Bad vibrations prevent timely nuclear restart in Japan

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Mass protests around Japan, over twenty separate alarms, and warnings about the dangers of restarting the nuclear reactors at Ohi from experts in various fields weren’t enough to deter the Japanese government from forcing the restart of the Unit 3 reactor operated by Kansai Electric Power Company (KEPCO).

Even as the reactor was being reactivated over the weekend, TEPCO reported another problem at Fukushima Daiichi, as the cooling system for the spent nuclear fuel pool at Reactor 4 broke down on Saturday, and another backup temporary system was set up on Sunday.

A series of problems have been reported at the Oi plant since June 16, with alarms going off at locations where the plant receives external power and on equipment used to monitor power transmission lines.  The utility was forced to halt its current restart plans to deal with issues with the turbine on Tuesday.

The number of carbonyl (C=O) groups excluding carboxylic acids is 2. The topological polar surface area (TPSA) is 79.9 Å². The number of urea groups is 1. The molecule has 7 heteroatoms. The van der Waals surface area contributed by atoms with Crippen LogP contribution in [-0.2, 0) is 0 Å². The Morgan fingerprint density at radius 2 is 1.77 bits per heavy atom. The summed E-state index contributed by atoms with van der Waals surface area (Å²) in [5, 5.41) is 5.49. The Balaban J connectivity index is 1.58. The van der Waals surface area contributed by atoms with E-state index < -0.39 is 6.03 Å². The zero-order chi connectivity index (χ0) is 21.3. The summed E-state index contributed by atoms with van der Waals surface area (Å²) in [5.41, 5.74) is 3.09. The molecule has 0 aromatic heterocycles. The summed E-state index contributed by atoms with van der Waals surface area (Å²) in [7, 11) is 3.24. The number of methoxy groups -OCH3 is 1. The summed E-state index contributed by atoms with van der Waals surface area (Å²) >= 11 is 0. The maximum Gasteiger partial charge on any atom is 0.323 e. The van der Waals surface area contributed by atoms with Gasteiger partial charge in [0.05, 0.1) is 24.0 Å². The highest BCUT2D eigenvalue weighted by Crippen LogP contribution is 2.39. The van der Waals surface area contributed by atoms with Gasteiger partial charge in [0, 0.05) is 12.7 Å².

Ohi reactors go criticial for first time after Fukushima disaster

On Sunday evening around 9 p.m., amidst huge public protests, engineers at the Kansai Electric Company pulled out the control rods of the reactor core, allowing nuclear chain reactions to resume. The Daily Yomiuri reported that the reactor achieved criticality at 6 a.m., local time, Monday morning.

According to KEPCO, on Tuesday, the utility began to generate electricity at a 5 per cent level, adjusting the turbine so that the reactor could start generating power on Wednesday, but the vibrations in the turbine were found to exceed the value recommended by the manufacturer.

Seishu Makino, Senior Vice Minister of Economy, Trade and Industry announced on July 3 that the restart of Reactor 3 at the Ohi Nuclear Power Plant operated by KEPCO, will be postponed until the morning of July 5.  The reactor was to operate at full capacity by next Sunday, but that too has been delayed by at least one day.

KEPCO’s second approved reactor at Ohi, the Unit 4 reactor, is due to go online as early as July 17th. Other reactors are already being lined up to follow, including the Kashiwazaki-Kariwa plant in Niigata Prefecture by next April, which is owned and operated by TEPCO, the utility responsible for the Fukushima disaster.

Source: JiJi Press

Source: NHK

Source: UPI

Source: News Asia One

Source: The Japan Times

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